Dryden’s primary message was that Canadians need to think about themselves, and their country, very differently. “We are so much more than we are willing to see and accept,” he began.
Indentifying what Canada’s role should be in a fast-changing world, Dryden said, “it depends on whether we see ourselves wrongly as relatively small and powerless, economically, culturally and militarily a backwater far from where the action is, or as the Canada we really are.”
For him, what we really are is a country that has learned to accept, even embrace difference, and learn from it “when in the rest of the world difference often, instinctively, means guns and blood.” We’re a country that’s clean, civil, modest, polite, tolerant and respectful, and “a country where you can plan for tomorrow, when billions around the world cannot.”
But we know this about ourselves, about the stereotypes that we reluctantly admit are true. So what needs to change? That very reluctance, according to Dryden.
This is a result, Dryden contends, of the shift away from the age of empire, when the world was about power and might, and the strong didn’t have to get along. But in Canada, “we needed each other to survive, and we had to get along, so we did,” he said. “In an age of empire this made us seem weak and irrelevant. But in a post-empire age, power and might are not enough; we all have to get along. As Canadians, we know how.”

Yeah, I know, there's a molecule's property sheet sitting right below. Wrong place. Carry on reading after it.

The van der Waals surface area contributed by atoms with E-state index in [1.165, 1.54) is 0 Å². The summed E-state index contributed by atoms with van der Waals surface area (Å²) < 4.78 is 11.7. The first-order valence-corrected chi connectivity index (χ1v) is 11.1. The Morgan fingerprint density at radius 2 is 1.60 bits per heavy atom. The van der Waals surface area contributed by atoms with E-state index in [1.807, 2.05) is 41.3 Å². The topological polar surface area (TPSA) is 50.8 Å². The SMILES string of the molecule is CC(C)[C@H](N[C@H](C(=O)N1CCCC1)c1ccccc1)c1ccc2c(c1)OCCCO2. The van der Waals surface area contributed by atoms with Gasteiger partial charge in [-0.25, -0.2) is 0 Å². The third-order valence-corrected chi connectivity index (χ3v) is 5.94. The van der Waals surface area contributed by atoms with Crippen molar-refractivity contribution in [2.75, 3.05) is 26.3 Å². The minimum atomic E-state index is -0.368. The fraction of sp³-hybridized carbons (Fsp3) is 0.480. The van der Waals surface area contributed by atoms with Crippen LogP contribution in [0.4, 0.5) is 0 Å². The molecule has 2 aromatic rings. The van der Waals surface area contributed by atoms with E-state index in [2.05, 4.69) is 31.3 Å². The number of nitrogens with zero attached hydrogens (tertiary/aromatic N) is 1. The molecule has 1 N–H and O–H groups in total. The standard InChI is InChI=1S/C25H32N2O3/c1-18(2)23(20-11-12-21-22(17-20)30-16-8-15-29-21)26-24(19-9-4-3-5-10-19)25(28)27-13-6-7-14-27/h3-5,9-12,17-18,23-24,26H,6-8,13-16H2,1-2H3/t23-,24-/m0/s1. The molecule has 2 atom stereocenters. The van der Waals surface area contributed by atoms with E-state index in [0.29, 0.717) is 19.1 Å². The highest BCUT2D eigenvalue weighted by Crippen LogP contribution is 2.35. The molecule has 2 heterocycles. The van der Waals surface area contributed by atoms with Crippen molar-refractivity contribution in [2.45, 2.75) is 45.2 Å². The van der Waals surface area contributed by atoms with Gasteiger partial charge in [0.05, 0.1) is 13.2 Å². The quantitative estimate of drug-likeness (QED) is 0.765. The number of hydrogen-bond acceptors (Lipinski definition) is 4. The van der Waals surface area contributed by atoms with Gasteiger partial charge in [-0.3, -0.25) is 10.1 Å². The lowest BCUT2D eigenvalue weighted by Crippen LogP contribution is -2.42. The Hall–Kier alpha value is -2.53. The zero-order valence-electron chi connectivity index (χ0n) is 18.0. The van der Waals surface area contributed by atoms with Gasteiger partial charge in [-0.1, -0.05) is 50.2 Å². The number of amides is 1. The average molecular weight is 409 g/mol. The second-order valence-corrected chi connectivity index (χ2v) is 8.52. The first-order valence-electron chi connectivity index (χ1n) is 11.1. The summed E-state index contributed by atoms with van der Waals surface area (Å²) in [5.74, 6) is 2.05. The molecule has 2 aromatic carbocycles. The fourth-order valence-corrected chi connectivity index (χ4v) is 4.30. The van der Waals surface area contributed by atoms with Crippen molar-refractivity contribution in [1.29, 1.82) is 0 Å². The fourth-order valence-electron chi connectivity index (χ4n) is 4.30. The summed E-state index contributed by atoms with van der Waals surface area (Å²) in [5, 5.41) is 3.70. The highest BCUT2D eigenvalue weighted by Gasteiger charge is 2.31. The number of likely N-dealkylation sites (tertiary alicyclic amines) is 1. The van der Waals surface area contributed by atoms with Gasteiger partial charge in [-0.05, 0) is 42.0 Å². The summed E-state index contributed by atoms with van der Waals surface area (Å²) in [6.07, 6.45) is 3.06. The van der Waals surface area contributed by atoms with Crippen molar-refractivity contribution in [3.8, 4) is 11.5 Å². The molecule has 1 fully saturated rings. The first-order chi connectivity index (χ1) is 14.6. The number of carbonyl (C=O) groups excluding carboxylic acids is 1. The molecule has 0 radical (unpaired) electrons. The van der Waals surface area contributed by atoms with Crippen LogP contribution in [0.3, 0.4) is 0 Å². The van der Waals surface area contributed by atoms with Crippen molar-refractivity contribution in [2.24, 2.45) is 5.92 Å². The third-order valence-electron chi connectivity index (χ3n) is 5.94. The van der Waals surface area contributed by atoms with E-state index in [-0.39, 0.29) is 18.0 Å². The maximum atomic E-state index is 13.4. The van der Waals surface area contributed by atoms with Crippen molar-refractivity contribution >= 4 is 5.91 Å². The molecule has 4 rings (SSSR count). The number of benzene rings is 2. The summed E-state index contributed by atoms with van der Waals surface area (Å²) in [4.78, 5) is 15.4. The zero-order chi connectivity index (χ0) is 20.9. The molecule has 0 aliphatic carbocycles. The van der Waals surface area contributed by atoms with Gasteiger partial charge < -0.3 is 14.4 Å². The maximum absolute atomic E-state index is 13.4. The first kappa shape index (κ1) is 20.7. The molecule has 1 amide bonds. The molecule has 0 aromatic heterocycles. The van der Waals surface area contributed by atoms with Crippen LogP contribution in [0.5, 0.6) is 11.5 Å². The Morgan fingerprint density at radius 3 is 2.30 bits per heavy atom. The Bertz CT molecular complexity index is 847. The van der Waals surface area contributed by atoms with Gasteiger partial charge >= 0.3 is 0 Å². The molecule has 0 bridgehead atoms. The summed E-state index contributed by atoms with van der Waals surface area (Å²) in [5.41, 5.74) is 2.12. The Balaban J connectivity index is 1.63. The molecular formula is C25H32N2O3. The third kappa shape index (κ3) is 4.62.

In an age of globalism, he said, this makes us not only remarkable, but crucial.
“We are what the world needs - we get along here. We have to be tolerant and decent, fair and generous,” Dryden said. “In a pre-global world, these seemed like “soft” values, the rhetoric of losers. In a global world, these are the essentials.”